Research About People Who Lived at Pennhurst

Genealogical Research into the Lives of People Who Lived at Pennhurst

“History is something that happens to people”- Arnold Toynbee

Family genealogists regularly contact PMPA, looking for information about family members who may have been institutionalized at the Pennhurst State School and Hospital (later renamed the Pennhurst State Center). As we study the history of Pennhurst, it is critical for all of us to remember that the residents who lived, worked, and died in the institution were real people, who had personal histories, including families and communities that cared about them even if they did not care for them directly.

The PMPA does not hold any individual records. Such records are kept in the Pennsylvania State Archives in Harrisburg, Pennsylvania, and some are kept at the White Haven State Center in White Haven, PA, under an agreement between the state and Temple University.

Pennsylvania State Archives

Records of institutionalization are considered private medical information. In accordance with HIPAA (Health Insurance Portability and Accountability Act) laws, access to these records is restricted. While these restrictions can be frustrating to family genealogists who are seeking to complete their family histories, these restrictions preserve the privacy of individuals who might have been denied such dignity during their time in the institution.

If you have a family member who was institutionalized at the Pennhurst State School & Hospital, here are some initial steps for your research.

  1. Collect as much information about your family member as possible: name, date of birth, address at the time of admission, date of admission (approximately), and date of death (if known).
  2. Contact the Pennsylvania State Archives reference department either by email ( or by phone ((717) 783-3281). Contacting the archive is an essential first step. The staff at the archive can tell you what information is available and the steps a family genealogist must take to access that information.
  3. Access to Pennsylvania State Archives institutional resident records is determined on a case-by-case basis.
  4. Please keep in mind the following Archives restrictions on accessing records:
    • If a former resident of Pennhurst is still alive, their information may only be released (a) directly to the former resident; (b) to the resident’s health care proxy or agent with medical power of attorney; or (c) an individual with a court order. Legal documentation must be shown.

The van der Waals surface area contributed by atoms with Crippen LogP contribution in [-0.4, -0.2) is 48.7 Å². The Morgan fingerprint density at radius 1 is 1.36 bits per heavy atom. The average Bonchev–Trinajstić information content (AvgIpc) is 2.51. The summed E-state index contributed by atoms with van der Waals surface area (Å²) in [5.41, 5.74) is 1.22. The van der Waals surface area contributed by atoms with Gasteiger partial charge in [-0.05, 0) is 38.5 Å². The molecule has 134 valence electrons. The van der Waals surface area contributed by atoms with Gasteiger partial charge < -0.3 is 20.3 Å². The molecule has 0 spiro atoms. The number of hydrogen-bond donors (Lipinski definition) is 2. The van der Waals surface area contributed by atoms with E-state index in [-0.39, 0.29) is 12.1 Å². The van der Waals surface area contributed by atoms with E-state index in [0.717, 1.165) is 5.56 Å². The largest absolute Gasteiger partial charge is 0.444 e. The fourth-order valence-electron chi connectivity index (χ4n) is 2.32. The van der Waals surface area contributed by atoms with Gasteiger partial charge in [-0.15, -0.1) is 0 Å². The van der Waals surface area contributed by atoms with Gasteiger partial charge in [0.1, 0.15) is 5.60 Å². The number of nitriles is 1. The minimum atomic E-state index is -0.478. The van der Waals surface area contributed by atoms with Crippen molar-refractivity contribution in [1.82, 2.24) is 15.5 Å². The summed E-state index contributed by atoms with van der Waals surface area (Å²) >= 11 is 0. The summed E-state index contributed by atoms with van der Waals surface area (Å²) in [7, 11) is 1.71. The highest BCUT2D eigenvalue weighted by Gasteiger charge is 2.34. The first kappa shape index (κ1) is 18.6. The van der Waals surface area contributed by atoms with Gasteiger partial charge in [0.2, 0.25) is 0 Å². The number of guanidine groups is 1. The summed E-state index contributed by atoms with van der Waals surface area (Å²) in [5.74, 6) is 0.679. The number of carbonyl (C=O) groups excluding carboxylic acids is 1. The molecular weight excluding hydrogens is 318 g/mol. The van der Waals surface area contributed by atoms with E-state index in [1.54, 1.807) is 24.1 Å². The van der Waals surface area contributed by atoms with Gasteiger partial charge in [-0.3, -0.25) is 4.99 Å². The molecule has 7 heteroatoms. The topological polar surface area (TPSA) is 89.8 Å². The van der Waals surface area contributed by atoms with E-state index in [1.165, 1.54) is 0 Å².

• If a former resident is deceased, access to some records (such as admission/discharge records) may be given if the family genealogist can show a copy of a death certificate or a published obituary. Information for getting a death certificate from the state of Pennsylvania can be found here. Again, please contact the state archives at the email address/phone number above; if a resident has been deceased less than 50 years, restrictions on access may apply.
    • If a former resident has been deceased for 50 or more years, all institutional records can be viewed if a family genealogist can present a copy of a death certificate or a published obituary to access patient information.
    • Resident records that are 75 years old or older can also be viewed by family genealogists and proof of death may not be required. However, it is best to confirm that documentation is not needed by contacting the state archives.

[Many thanks to Tyler Stump of the Pennsylvania State Archives for providing this information about accessing Pennhurst resident records.]


Another Source: the Pennhurst Longitudinal Study

All people who lived at Pennhurst in 1978 became part of the Pennhurst Longitudinal Study. They were tracked and visited, face to face, every year from 1978 to 1992. If you believe your relative was at Pennhurst in that year, there may be information available.

It may be a simple matter to find out if they are still living, and if so, contact their support & service provider agency to make direct contact. If they are no longer living, some parts of their stories will probably be available. For information about this option, contact Dr. James Conroy at to find out how to proceed.


[Many Thanks to Dee Katovitch, Syracuse University, for assembling these procedures.]